Esmolol Dosage

This dosage information may not include all the information needed to use Esmolol safely and effectively. See additional information for Esmolol.

The information at is not a substitute for medical advice. ALWAYS consult your doctor or pharmacist.

Usual Adult Dose for:

Additional dosage information:

Usual Adult Dose for Atrial Fibrillation

Initial dose: Loading infusion of 500 mcg/kg/min (0.5 mg/kg/min) over one minute.
Maintenance dose: 50 mcg/kg/min (0.05 mg/kg/min) for 4 minutes.

Usual Adult Dose for Atrial Flutter

Initial dose: Loading infusion of 500 mcg/kg/min (0.5 mg/kg/min) over one minute.
Maintenance dose: 50 mcg/kg/min (0.05 mg/kg/min) for 4 minutes.

Usual Adult Dose for Supraventricular Tachycardia

Initial dose: Loading infusion of 500 mcg/kg/min (0.5 mg/kg/min) over one minute.
Maintenance dose: 50 mcg/kg/min (0.05 mg/kg/min) for 4 minutes.

Usual Adult Dose for Intra- or Post-op SVT or Hypertension

Immediate control: 80 mg (approximately 1 mg/kg) bolus dose over 30 seconds followed by a 150 mcg/kg/min infusion, if necessary. Adjust the infusion rate as required up to 300 mcg/kg/min to maintain desired heart rate and/or blood pressure.
Gradual control: The dosing schedule is the same as that used in supraventricular tachycardia.

NOTE: Higher dosages (250 to 300 mcg/kg/min) may be required for adequate control of blood pressure than those required for the treatment of atrial fibrillation, flutter and sinus tachycardia. One third of the postoperative hypertensive patients required these higher doses.

Renal Dose Adjustments

No adjustment recommended

Liver Dose Adjustments

No adjustment recommended

Dose Adjustments

If an adequate therapeutic effect is observed over the 5 minutes of drug administration, maintain the maintenance infusion dosage with periodic adjustments up or down as needed. If an adequate therapeutic effect is not observed, the same loading dosage is repeated over one minute followed by an increased maintenance infusion rate of 100 mcg/kg/min (0.1 mg/kg/min).


Esmolol is contraindicated in patients with sinus bradycardia, second- or third-degree AV heart block, cardiogenic shock, or overt heart failure.

As with other beta-adrenergic receptor antagonists, esmolol should be given cautiously, if at all, to patients with reactive airways disease, diabetes, congenital heart disease with right to left shunting, or peripheral vascular disease.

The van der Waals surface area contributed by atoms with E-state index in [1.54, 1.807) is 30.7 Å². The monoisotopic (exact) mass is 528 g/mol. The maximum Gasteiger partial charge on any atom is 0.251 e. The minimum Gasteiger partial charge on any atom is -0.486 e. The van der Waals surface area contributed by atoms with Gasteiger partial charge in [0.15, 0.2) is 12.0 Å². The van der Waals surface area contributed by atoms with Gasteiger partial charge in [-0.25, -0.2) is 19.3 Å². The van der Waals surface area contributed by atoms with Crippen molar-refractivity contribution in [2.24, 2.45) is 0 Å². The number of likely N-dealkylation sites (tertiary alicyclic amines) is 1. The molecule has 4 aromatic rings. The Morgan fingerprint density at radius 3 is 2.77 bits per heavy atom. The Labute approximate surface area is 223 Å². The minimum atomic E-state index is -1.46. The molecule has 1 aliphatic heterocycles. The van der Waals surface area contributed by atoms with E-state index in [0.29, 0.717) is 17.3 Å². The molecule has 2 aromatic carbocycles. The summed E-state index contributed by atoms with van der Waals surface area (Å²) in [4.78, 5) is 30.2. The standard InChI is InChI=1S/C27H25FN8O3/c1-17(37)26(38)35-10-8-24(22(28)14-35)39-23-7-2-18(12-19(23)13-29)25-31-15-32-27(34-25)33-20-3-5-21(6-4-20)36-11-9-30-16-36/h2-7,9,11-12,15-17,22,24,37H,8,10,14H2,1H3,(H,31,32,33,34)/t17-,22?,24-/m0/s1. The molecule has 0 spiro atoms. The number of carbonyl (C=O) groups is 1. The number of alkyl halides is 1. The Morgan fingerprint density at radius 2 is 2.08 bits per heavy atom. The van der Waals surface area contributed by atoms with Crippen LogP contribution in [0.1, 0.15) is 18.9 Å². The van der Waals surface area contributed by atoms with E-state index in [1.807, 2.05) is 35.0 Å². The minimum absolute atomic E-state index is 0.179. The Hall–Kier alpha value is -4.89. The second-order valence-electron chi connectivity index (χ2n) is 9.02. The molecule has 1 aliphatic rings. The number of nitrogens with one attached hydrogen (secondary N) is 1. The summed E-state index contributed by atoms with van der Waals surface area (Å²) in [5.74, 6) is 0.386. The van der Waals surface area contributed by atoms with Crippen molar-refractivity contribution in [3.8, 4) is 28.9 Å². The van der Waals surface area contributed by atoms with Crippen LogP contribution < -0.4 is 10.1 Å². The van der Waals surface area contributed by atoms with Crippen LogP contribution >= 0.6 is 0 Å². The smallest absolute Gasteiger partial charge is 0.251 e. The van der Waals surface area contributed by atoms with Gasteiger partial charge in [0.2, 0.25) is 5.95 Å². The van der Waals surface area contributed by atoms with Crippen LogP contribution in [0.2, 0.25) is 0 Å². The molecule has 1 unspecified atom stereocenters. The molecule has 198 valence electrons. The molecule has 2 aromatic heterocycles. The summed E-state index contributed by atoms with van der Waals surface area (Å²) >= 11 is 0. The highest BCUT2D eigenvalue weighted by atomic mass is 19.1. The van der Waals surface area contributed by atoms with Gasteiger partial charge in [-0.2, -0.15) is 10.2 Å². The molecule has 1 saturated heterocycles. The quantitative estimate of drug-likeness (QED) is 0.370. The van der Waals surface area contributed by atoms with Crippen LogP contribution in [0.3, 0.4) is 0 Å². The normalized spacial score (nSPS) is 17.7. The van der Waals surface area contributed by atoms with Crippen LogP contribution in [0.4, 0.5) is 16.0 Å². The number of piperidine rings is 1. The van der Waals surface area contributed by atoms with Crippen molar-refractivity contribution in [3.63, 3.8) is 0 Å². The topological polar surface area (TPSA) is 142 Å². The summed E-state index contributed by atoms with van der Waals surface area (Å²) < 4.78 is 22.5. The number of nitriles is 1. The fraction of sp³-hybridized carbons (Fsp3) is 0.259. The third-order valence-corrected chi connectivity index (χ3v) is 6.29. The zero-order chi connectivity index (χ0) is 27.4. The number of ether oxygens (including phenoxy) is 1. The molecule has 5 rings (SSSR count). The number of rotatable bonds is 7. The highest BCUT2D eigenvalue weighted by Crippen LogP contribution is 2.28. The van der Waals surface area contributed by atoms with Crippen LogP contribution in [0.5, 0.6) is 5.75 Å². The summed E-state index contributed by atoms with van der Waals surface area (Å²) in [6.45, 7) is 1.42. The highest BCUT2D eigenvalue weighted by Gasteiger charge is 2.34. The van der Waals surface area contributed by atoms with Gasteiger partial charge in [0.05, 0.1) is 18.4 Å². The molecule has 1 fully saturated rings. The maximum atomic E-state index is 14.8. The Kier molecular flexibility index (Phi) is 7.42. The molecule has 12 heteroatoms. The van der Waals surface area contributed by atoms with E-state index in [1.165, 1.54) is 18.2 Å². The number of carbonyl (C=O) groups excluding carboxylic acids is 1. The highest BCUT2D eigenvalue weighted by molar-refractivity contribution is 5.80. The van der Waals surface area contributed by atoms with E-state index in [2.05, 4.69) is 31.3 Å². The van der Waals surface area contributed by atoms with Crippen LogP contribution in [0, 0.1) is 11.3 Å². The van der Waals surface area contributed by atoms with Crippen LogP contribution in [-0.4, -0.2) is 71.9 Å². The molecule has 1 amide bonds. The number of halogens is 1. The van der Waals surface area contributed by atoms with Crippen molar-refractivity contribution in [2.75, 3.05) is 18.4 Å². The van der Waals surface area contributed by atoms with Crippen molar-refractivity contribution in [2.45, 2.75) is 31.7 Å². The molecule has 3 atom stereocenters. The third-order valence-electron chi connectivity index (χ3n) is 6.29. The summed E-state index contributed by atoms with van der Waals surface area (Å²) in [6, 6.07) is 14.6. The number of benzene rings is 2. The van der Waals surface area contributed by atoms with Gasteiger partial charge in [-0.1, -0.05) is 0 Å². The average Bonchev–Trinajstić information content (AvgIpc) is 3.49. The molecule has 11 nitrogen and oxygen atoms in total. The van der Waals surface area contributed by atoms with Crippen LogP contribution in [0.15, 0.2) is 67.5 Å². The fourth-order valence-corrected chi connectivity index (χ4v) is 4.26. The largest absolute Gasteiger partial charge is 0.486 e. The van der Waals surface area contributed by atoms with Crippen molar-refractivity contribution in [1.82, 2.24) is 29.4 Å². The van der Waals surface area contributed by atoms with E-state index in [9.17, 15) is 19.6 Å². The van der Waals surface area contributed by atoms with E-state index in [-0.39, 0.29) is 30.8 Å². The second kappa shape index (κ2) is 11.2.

Infusion concentrations of 20 mg/mL have been associated with serious venous irritation compared to concentrations of 10 mg/mL. Extravasation reactions leading to possible necrosis can occur, particularly with greater infusion concentrations (e.g., 20 mg/mL).

Esmolol should not be used as the therapy for hypertension in patients in whom the increased blood pressure is primarily due to the vasoconstriction associated with hypothermia.

Esmolol should be administered with caution to patients with impaired renal function.

In clinical studies, patients treated with esmolol have experienced hypotension. Patients should be monitored closely, especially if pretreatment blood pressure is low. Decrease of dose or termination of infusion reverses hypotension, usually within 30 minutes.

Sympathetic stimulation is needed in supporting circulatory function in congestive heart failure, and beta blockade carries the potential hazard of further depressing myocardial contractility and precipitating more severe failure. Continued depression of the myocardium with beta blocking agents over a period of time can, in some cases, lead to cardiac failure. At the first sign or symptom of impending cardiac failure, esmolol should be discontinued. Although withdrawal may be sufficient because of the short elimination half-life of esmolol, specific therapy may also be considered. The use of esmolol for control of ventricular response in patients with supraventricular arrhythmias should be done with caution when the patient is compromised hemodynamically or is taking other drugs that decrease any or all of the following: peripheral resistance, myocardial filling, myocardial contractility, or electrical impulse propagation in the myocardium. Despite the rapid onset and offset of the effects of esmolol, several cases of death have been observed in complex clinical states where esmolol was presumably being used to control ventricular rate.


Data not available

Other Comments

In the treatment of SVT, responses to esmolol usually occur within the range of 50 to 200 mcg/kg/min (0.05 to 0.2 mg/kg/min).
The average effective dosage is approximately 100 mcg/kg/min (0.1 mg/kg/min).
Dosages as low as 25 mcg/kg/min (0.025 mg/kg/min) have been adequate in some patients.
Dosages as high as 300 mcg/kg/min (0.3 mg/kg/min) have been used, but these provide little added effect and an increased rate of adverse effects, and are not recommended.

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